Coombs felt that there were systems of representation that were much more compatible with indigenous culture that the ATSIC model, which he called 'mimicry of Australian electoral practice'.[17] Sullivan refers also to the same problem and also points out that ATSIC does not attract 'prominent individuals with experience and knowledge' as candidates in its elections.[18] One example of why that might be is in my own case; whereby I am unable to stand in ATSIC elections because of the requirement that I be on the Australian electoral roll, and yet, paradoxically, I was able to stand as a candidate for the Australian parliamentary seat of Jaga Jaga in the 1993 Federal election.

The problems inherent in both the concept and practice of the ATSIC electoral process are one of the primary causes of indigenous discontent with the organisation. Furthermore, it was ironic that the Hawke government, when finally establishing ATSIC with elections in 1990, chose not to utilise and upgrade the pre-existing Aboriginal electoral roll, but rather insisted that all Kooris who wanted to be involved should be on the Australian roll. Thus they placed an albatross on the neck of ATSIC that perpetuates the organisation's credibility problem to this day.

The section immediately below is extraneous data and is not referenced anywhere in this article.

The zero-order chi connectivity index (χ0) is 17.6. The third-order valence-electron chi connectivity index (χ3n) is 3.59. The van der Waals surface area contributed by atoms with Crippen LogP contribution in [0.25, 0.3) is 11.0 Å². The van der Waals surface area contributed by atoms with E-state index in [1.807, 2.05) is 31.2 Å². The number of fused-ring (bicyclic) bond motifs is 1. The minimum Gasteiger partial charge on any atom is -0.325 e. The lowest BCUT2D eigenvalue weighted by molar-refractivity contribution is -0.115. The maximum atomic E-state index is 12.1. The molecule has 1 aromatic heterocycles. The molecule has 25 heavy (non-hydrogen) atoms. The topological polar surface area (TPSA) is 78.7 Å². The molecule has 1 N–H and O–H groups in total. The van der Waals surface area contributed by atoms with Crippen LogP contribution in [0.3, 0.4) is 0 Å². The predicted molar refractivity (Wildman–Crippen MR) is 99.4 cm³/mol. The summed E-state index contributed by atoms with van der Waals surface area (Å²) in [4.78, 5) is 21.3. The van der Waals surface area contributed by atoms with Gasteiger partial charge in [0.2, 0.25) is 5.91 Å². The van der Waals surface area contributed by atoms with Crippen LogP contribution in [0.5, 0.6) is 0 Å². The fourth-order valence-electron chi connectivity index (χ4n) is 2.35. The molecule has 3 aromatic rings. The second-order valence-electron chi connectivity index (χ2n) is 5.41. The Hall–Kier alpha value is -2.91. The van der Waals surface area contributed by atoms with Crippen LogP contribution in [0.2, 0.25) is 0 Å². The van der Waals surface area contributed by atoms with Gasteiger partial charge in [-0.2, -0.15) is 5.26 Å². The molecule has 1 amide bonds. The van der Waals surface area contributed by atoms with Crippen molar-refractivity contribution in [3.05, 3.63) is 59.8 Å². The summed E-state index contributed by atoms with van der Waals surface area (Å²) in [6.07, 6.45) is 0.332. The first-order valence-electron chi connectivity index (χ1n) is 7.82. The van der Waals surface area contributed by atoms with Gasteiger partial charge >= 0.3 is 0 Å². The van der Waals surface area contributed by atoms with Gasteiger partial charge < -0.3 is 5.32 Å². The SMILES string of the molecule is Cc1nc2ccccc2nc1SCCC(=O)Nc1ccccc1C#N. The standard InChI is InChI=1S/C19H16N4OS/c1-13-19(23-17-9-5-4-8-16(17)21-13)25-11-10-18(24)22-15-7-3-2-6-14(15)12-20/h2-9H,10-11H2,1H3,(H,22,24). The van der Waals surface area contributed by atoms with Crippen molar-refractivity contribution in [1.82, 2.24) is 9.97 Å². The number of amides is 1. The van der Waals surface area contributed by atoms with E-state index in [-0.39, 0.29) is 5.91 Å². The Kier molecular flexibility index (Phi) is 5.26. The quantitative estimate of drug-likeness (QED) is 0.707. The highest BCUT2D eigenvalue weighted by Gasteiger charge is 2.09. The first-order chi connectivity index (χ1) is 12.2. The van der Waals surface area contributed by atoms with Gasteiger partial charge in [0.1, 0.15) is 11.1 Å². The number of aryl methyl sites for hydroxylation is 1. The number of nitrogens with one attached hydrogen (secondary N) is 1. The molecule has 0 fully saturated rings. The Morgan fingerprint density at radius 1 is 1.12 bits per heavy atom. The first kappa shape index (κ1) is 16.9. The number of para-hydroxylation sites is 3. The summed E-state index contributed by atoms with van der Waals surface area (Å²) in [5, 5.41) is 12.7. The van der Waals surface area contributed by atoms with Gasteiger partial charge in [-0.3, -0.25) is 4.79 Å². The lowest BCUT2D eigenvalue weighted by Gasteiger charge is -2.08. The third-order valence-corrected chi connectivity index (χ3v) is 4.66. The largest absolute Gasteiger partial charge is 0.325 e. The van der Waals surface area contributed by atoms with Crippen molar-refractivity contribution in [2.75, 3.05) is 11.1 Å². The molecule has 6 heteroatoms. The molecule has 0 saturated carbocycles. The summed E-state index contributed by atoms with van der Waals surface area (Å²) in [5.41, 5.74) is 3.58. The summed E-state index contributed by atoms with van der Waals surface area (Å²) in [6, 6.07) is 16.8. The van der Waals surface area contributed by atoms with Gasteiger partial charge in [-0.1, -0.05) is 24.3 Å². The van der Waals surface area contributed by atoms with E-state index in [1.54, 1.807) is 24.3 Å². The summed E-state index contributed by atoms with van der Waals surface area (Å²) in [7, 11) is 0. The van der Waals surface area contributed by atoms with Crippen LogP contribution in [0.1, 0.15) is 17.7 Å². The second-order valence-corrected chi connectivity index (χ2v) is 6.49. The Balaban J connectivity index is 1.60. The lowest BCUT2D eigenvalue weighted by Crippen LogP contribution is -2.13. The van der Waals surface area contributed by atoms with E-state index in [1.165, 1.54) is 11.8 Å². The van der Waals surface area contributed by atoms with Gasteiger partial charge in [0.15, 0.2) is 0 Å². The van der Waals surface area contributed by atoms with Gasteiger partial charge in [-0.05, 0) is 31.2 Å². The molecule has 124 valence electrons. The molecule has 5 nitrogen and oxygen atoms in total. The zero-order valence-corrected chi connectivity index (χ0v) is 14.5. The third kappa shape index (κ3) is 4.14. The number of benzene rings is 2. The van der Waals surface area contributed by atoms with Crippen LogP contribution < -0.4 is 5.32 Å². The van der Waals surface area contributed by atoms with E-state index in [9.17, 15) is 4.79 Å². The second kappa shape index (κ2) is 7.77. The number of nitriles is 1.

The Liberal Government 1975 - 1983

Meanwhile, in 1976 with the advent of the Fraser government, and just four years after DAA was established, indigenous disillusionment and general public concern with the Department's performance prompted then Minister, Ian Viner, to commission former diplomat David Hay to conduct a review into "The Delivery of Services Financed by the DAA". Hay's report was a damning litany of incompetence and bureaucratic bungling, and among other things he found that,